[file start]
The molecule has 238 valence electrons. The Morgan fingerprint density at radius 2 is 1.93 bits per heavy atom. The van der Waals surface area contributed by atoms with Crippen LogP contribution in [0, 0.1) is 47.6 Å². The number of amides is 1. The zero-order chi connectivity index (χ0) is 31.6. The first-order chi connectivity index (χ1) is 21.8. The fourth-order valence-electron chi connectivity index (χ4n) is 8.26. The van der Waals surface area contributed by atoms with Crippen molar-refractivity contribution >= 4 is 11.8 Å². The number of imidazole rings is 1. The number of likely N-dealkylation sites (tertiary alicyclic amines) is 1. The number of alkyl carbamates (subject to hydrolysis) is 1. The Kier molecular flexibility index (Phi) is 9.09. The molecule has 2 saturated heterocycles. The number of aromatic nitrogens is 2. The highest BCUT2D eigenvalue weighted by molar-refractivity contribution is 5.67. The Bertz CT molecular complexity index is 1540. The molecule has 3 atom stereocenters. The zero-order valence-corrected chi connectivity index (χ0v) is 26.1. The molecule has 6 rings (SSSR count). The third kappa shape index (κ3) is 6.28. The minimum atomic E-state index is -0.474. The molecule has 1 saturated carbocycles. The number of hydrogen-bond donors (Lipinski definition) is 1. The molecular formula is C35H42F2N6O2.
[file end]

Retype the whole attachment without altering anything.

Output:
The molecule has 238 valence electrons. The Morgan fingerprint density at radius 2 is 1.93 bits per heavy atom. The van der Waals surface area contributed by atoms with Crippen LogP contribution in [0, 0.1) is 47.6 Å². The number of amides is 1. The zero-order chi connectivity index (χ0) is 31.6. The first-order chi connectivity index (χ1) is 21.8. The fourth-order valence-electron chi connectivity index (χ4n) is 8.26. The van der Waals surface area contributed by atoms with Crippen molar-refractivity contribution >= 4 is 11.8 Å². The number of imidazole rings is 1. The number of likely N-dealkylation sites (tertiary alicyclic amines) is 1. The number of alkyl carbamates (subject to hydrolysis) is 1. The Kier molecular flexibility index (Phi) is 9.09. The molecule has 2 saturated heterocycles. The number of aromatic nitrogens is 2. The highest BCUT2D eigenvalue weighted by molar-refractivity contribution is 5.67. The Bertz CT molecular complexity index is 1540. The molecule has 3 atom stereocenters. The zero-order valence-corrected chi connectivity index (χ0v) is 26.1. The molecule has 6 rings (SSSR count). The third kappa shape index (κ3) is 6.28. The minimum atomic E-state index is -0.474. The molecule has 1 saturated carbocycles. The number of hydrogen-bond donors (Lipinski definition) is 1. The molecular formula is C35H42F2N6O2.